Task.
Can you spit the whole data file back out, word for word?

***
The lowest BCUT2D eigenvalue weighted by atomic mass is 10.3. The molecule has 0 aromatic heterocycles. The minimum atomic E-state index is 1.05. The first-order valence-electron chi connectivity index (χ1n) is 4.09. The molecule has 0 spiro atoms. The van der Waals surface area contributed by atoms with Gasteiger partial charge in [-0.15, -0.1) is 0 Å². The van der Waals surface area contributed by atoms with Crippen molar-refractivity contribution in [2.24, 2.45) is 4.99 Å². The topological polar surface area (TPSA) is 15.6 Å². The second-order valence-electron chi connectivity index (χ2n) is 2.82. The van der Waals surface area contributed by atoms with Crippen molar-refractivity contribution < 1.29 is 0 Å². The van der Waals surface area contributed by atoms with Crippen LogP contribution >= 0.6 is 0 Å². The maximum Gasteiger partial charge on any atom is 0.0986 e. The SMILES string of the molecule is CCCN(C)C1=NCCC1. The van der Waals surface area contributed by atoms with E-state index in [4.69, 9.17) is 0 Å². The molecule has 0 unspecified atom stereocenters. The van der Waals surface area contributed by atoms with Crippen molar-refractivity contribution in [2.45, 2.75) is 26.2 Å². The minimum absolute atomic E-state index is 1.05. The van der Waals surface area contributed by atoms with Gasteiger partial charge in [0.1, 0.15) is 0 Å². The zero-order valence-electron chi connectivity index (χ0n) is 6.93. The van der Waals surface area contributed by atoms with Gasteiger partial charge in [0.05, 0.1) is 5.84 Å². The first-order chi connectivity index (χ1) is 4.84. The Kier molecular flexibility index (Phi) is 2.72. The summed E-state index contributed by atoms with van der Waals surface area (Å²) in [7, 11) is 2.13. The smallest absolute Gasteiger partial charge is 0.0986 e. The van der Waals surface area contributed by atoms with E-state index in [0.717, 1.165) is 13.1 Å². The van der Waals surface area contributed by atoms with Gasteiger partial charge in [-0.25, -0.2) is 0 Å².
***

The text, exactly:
The lowest BCUT2D eigenvalue weighted by atomic mass is 10.3. The molecule has 0 aromatic heterocycles. The minimum atomic E-state index is 1.05. The first-order valence-electron chi connectivity index (χ1n) is 4.09. The molecule has 0 spiro atoms. The van der Waals surface area contributed by atoms with Gasteiger partial charge in [-0.15, -0.1) is 0 Å². The van der Waals surface area contributed by atoms with Crippen molar-refractivity contribution in [2.24, 2.45) is 4.99 Å². The topological polar surface area (TPSA) is 15.6 Å². The second-order valence-electron chi connectivity index (χ2n) is 2.82. The van der Waals surface area contributed by atoms with Crippen molar-refractivity contribution < 1.29 is 0 Å². The van der Waals surface area contributed by atoms with Crippen LogP contribution >= 0.6 is 0 Å². The maximum Gasteiger partial charge on any atom is 0.0986 e. The SMILES string of the molecule is CCCN(C)C1=NCCC1. The van der Waals surface area contributed by atoms with E-state index in [4.69, 9.17) is 0 Å². The molecule has 0 unspecified atom stereocenters. The van der Waals surface area contributed by atoms with Crippen molar-refractivity contribution in [2.45, 2.75) is 26.2 Å². The minimum absolute atomic E-state index is 1.05. The van der Waals surface area contributed by atoms with Gasteiger partial charge in [0.1, 0.15) is 0 Å². The zero-order valence-electron chi connectivity index (χ0n) is 6.93. The van der Waals surface area contributed by atoms with Gasteiger partial charge in [0.05, 0.1) is 5.84 Å². The first-order chi connectivity index (χ1) is 4.84. The Kier molecular flexibility index (Phi) is 2.72. The summed E-state index contributed by atoms with van der Waals surface area (Å²) in [7, 11) is 2.13. The smallest absolute Gasteiger partial charge is 0.0986 e. The van der Waals surface area contributed by atoms with E-state index in [0.717, 1.165) is 13.1 Å². The van der Waals surface area contributed by atoms with Gasteiger partial charge in [-0.25, -0.2) is 0 Å².